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WHO walks back statement on 'very rare' asymptomatic spread as infectious disease experts say it is 'not accurate'

Abby Haglage
·5 min read
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The World Health Organization is walking back a statement made by Dr. Maria Van Kerkhove, an infectious disease specialist and the organization’s COVID-19 technical lead, which sparked confusion about how the coronavirus spreads. Van Kerkhove, in a video widely shared on social media, on Monday described the asymptomatic transmission of the virus as “very rare.”

After epidemiologists pushed back on the claim — including the former director of the Centers for Disease Control and Prevention Thomas Frieden — WHO hosted a Q&A on Tuesday morning in which Van Kerkhove clarified the statement. “I was responding to a question at the press conference. I wasn’t stating a policy of WHO or anything like that,” she told reporters. “I used the phrase ‘very rare,’ and I think that that’s [a] misunderstanding to state that asymptomatic transmission globally is very rare. I was referring to a small subset of studies.”

Van Kerkhove went on to note that asymptomatic spread could range from 6 percent to 41 percent, based on the preliminary studies, but that more studies are needed. While the correction has been well received, epidemiologists are still unpacking what led to the claim. Dr. William Schaffner, an infectious disease expert at Vanderbilt University School of Medicine, says that the statement left epidemiologists “scratching their heads” afterward. “We were all confused,” says Schaffner. “What’s clear is that they’ve made things less clear.”

From the World Health Organization, pictured here in March, from left: Michael Ryan, Tedros Adhanom Ghebreyesus and Maria van Kerkhove, who made the statement. (Salvatore Di Nolfi/Keystone via AP)
From the World Health Organization, pictured here in March, from left: Michael Ryan, Tedros Adhanom Ghebreyesus and Maria van Kerkhove, who made the statement. (Salvatore Di Nolfi/Keystone via AP)

He says WHO’s stating that asymptomatic spread is rare “undercuts” the organization’s earlier messages on the importance of masks. “When you translate science to the real world, you’ve got to adhere to the KISS admonition: keep it simple, stupid,” says Schaffner. “You’ve got to boil it down. If the messages get too nuanced, you create confusion. And that’s exactly what happened. If highly sophisticated infectious disease doctors were confused about the message, you can be sure that John and Jane were also confused.”

So what exactly do we know about asymptomatic spread, and are masks still necessary?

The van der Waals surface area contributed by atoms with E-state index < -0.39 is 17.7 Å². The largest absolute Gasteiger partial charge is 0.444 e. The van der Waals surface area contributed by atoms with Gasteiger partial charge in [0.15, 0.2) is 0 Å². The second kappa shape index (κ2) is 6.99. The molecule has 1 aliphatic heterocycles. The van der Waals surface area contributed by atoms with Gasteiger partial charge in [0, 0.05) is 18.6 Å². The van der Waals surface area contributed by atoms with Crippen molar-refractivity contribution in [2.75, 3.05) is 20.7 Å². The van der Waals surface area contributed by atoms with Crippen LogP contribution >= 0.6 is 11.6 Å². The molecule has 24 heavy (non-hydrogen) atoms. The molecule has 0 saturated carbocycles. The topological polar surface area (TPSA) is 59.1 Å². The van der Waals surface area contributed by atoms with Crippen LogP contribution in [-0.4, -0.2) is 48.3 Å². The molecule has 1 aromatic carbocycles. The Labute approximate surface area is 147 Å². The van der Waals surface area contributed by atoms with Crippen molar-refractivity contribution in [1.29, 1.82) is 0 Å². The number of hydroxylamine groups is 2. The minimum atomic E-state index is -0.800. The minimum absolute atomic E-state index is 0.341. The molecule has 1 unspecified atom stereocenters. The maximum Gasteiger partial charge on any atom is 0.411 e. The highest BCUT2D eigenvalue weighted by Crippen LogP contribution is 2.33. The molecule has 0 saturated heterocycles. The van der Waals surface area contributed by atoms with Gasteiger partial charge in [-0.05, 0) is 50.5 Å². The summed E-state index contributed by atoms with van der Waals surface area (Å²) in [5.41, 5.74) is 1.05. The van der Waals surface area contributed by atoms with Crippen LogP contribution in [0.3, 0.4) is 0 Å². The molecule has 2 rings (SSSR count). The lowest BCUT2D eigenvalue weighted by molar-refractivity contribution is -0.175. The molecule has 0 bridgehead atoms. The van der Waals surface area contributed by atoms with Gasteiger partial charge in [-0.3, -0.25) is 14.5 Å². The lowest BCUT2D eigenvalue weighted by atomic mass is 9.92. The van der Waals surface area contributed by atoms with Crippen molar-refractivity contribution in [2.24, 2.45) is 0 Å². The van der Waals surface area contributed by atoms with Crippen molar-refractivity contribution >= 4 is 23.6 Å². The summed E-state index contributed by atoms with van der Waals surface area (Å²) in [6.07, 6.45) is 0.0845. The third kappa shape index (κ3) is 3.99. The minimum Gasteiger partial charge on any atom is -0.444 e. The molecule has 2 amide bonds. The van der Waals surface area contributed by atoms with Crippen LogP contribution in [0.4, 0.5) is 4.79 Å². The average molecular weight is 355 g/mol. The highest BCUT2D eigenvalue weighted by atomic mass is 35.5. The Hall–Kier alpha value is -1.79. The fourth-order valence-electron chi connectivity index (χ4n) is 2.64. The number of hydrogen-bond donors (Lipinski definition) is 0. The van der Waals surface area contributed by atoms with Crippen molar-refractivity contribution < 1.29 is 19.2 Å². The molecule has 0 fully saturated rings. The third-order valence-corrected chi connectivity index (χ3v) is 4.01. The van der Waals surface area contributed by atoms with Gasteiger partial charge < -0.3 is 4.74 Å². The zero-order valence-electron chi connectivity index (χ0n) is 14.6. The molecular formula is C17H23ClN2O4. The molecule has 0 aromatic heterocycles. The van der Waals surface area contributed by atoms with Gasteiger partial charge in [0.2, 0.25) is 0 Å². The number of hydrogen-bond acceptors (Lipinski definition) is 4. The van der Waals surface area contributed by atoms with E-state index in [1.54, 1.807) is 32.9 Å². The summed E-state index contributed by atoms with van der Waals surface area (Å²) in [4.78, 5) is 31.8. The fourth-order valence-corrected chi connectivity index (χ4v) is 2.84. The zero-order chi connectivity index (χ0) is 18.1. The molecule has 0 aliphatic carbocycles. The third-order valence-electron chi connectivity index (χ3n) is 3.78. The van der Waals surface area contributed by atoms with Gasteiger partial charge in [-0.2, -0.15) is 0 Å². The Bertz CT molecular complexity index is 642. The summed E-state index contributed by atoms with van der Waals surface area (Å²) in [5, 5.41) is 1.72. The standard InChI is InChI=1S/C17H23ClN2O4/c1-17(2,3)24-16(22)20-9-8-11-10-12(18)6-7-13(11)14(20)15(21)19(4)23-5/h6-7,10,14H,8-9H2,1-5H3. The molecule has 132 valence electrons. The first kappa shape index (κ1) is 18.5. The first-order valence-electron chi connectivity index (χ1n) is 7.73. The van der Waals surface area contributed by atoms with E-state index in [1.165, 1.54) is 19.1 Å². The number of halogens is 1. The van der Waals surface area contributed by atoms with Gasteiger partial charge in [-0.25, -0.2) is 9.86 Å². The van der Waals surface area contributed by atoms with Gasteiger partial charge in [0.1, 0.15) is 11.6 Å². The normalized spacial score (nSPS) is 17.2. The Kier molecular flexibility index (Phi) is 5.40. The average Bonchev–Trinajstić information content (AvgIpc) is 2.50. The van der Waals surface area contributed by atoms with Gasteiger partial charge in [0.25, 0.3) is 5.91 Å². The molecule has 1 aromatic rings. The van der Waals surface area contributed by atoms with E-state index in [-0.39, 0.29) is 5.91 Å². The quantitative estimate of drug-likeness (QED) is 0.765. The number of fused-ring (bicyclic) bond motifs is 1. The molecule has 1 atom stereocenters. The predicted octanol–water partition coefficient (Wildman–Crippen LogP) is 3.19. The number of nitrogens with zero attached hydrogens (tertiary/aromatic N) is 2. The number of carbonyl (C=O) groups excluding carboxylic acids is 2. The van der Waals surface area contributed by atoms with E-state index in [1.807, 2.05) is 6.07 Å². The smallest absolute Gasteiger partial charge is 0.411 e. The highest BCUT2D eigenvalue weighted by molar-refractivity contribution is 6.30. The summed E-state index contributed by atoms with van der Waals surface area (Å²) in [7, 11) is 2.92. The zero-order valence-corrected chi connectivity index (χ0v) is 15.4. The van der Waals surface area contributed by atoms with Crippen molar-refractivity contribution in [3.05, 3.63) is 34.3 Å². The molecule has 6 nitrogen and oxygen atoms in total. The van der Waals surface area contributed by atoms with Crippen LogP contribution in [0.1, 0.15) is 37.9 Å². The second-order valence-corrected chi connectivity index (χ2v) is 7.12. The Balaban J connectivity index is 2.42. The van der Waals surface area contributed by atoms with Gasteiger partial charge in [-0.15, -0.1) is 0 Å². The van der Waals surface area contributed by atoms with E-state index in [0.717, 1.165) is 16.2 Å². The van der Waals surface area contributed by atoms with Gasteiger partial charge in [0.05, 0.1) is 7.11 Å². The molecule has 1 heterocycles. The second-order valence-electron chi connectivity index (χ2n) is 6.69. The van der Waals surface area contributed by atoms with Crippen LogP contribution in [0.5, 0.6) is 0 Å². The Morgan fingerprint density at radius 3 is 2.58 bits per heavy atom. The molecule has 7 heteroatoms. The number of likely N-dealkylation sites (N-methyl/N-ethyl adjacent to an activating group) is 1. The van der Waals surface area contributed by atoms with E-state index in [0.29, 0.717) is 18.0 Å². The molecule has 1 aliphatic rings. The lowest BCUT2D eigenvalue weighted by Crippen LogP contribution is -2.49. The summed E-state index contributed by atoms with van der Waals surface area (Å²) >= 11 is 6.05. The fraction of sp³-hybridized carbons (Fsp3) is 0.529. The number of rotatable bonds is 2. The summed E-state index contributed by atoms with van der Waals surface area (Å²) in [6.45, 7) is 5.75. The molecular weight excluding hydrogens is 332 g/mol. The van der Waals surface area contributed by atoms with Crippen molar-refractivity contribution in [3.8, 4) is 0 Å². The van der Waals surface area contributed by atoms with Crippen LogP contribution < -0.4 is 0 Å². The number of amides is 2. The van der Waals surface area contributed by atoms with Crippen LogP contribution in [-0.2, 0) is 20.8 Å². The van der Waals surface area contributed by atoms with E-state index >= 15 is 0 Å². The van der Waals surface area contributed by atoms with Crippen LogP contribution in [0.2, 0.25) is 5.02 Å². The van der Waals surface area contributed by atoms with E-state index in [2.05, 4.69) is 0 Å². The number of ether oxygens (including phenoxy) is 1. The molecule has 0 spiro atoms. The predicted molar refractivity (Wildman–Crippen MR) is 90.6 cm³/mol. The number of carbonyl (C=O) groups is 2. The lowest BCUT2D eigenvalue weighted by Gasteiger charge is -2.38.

Dr. Megan Ranney, an associate professor in the Department of Emergency Medicine at the Warren Alpert Medical School of Brown University, clarifies. “Based on existing data, it is not accurate to say that asymptomatic spread is ‘very rare,’” says Ranney. “More accurate would be to say: It is difficult to determine what degree of transmission is due to asymptomatic spread.”

In a tweet preceding the WHO statement on Monday, Ranney shared what she now calls the “best current evidence” of asymptomatic spread, a study published in the Annals of Internal Medicine that determined the asymptomatic route of transmission is likely more common than experts realize. In it, researchers analyzed multiple different groups with COVID-19 and found varying levels of asymptomatic individuals. At a Washington state nursing facility, over 52 percent of individuals who tested positive for the virus were initially asymptomatic. Among the more than 3,000 inmates who tested positive for the coronavirus at prisons in Arkansas, North Carolina, Ohio and Virginia, 96 percent had no symptoms at the time of testing.

That last percentage likely includes some who developed symptoms a few days after testing positive — a group now known as presymptomatic individuals. Ranney says it’s important not to miss this significance of this distinction. “From the data I’ve seen, presymptomatic spread is a very, very real thing. We are seeing that people may be most infectious in the 1 to 3 days before they develop symptoms,” says Ranney.

Although differentiating between the two is crucial in the epidemiology world, she says that among the public, where lack of testing makes it near impossible to test those without symptoms, it’s less applicable. Regardless, she hopes that Americans will continue to practice precautions. “At this moment in time, given continued limitations with testing and contact tracing in our country, the best public health practice is wearing a high-quality fabric mask when out in public — to protect yourself and to protect others,” says Ranney.

Dr. Kavita Patel, Yahoo Life’s Medical Contributor, shares this view. “I agree it’s too soon to make this claim now, particularly as we still do not have even surveillance [testing/tracing] across the United States,” says Patel. “We are certainly doing more testing ... but it is still uneven ... we should not make assumptions about the spread.” Patel says that healthy people wearing masks is key. “It is incredibly low risk,” she says. “It doesn’t hurt but could help.”

Schaffner agrees and says WHO should be reasserting that statement as well. “Mask wearing continues to be fundamental as we try to keep the curves flattened and try to reduce transmission of this virus,” says Schaffner. “They’re absolutely critical. And the message is even more important right now in the U.S. because we’re opening up.”

For the latest coronavirus news and updates, follow along at https://news.yahoo.com/coronavirus. According to experts, people over 60 and those who are immunocompromised continue to be the most at risk. If you have questions, please reference the CDC’s and WHO’s resource guides.

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